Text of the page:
Wednesday, May 23, 2012


Leonora Carrington with José Horna, La cuna (The Cradle), 1949. Painted wood with mesh cloth, grommets and rope, 138 x 129 x 66 cm. Estimate: $1,500,000 - 2,500,000. Photo: Christie's Images Ltd 2012.

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Leonora Carrington with José Horna, La cuna (The Cradle), 1949. Painted wood with mesh cloth, grommets and rope, 138 x 129 x 66 cm. 

  "Likewise, due to the many forced dislocations of her youth, from various boarding schools, to the tragic events of World War II that led to various close and traumatic escapes, Carrington often included vehicles of transport in her artwork. In her masterwork from 1945 Les Distractions de Dagobert, for example, a woman lies in an ark with a sail eerily similar to La cuna, as she navigates through the unknown, much as Carrington did before her arrival in Mexico. Perhaps her good friend, the surrealist artist Remedios Varo, was influenced by Carrington's interest in boats as symbols of inner voyages when she painted Exploration of the Source of the Orinoco River (1959) and also in the uncanny life of furniture as in her painting Mimesis (1960). Like other pieces of surrealist furniture, La cuna is meant to transcend the merely functional, and instead transport both the viewer and the fortunate child into the fertile realm of dreams." 

 --Susan L. Aberth, Associate Professor of Art History, Bard College, Annandale-on-Hudson.

NOTE:   The other day she said to me “I don’t want to dream any more.”  That surprised me for a moment and then it didn’t as I recalled our many conversations about her troubled dreams.  My own dream life is, like everyone else’s, occasionally tortured, and lately more so than ever, but I still want to be able to dream.  Yesterday I read about some young Brooklyn entrepreneurs who have invented a “lucid dreaming” sleep mask called "Remee" (link), which they claim allows you to control your dreams.  I mentioned this to her and she seemed interested in the possibilities.  That’s a product that doesn’t appeal to me at all and in fact scares me a little.  I’m trying to learn to be “in the moment” and the dream mask just seems like another reality partition to me, one which I definitely don’t need. Leonora Carrington passed away about a year ago in Mexico City and La cuna is being auctioned soon at Christie’s in New York.  It’s a lovely piece.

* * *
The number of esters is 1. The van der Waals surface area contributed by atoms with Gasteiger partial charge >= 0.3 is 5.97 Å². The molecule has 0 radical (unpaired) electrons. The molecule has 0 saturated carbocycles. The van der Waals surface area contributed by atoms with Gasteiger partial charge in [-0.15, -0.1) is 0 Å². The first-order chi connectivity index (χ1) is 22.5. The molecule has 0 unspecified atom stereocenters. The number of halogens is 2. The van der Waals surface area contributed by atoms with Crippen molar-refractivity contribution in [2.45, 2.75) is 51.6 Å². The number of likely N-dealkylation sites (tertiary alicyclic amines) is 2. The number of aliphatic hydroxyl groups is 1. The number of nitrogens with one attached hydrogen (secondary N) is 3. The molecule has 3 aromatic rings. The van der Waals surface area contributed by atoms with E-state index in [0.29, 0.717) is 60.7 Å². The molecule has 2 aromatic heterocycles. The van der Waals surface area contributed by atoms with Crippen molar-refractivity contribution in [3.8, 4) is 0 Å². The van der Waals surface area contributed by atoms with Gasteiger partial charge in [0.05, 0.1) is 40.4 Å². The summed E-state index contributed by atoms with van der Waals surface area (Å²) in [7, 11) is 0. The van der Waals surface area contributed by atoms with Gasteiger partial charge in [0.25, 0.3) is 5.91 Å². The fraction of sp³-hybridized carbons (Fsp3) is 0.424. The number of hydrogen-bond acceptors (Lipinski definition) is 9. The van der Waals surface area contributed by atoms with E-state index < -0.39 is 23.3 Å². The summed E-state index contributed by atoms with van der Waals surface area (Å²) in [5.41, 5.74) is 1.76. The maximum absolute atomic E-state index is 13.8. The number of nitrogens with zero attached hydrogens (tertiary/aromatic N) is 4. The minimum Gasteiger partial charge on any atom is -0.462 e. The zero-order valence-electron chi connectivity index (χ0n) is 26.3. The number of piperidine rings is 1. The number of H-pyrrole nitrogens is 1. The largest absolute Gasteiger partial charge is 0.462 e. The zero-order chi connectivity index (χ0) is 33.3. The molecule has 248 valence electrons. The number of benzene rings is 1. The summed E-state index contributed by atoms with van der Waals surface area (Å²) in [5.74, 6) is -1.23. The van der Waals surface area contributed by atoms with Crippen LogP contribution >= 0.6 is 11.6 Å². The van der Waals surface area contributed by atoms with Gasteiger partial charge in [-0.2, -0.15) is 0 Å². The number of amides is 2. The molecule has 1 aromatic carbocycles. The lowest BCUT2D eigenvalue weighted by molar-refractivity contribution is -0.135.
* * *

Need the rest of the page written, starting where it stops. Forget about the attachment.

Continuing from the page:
Chiki Weisz and Leonora Carrington on their wedding day at the home of José and Kati Horna, Tabasco Street 198, Colonia Roma, Mexico City, 1946.


  1. Lovely.

    How often I have my bed as a ship. And when I awoke I felt I had forgotten everything.

    "La cuna" and "lacuna".

  2. I always think of my bed as a ship. The Carrington, if you're in the market and so inclined, will only cost you about US $1.5M. I assume Leonora would be extremely surprised by this. It's remarkable seeing the 20th century -- even the post-war 20th century turning into preciously valued ancient history, replete with relics. Curtis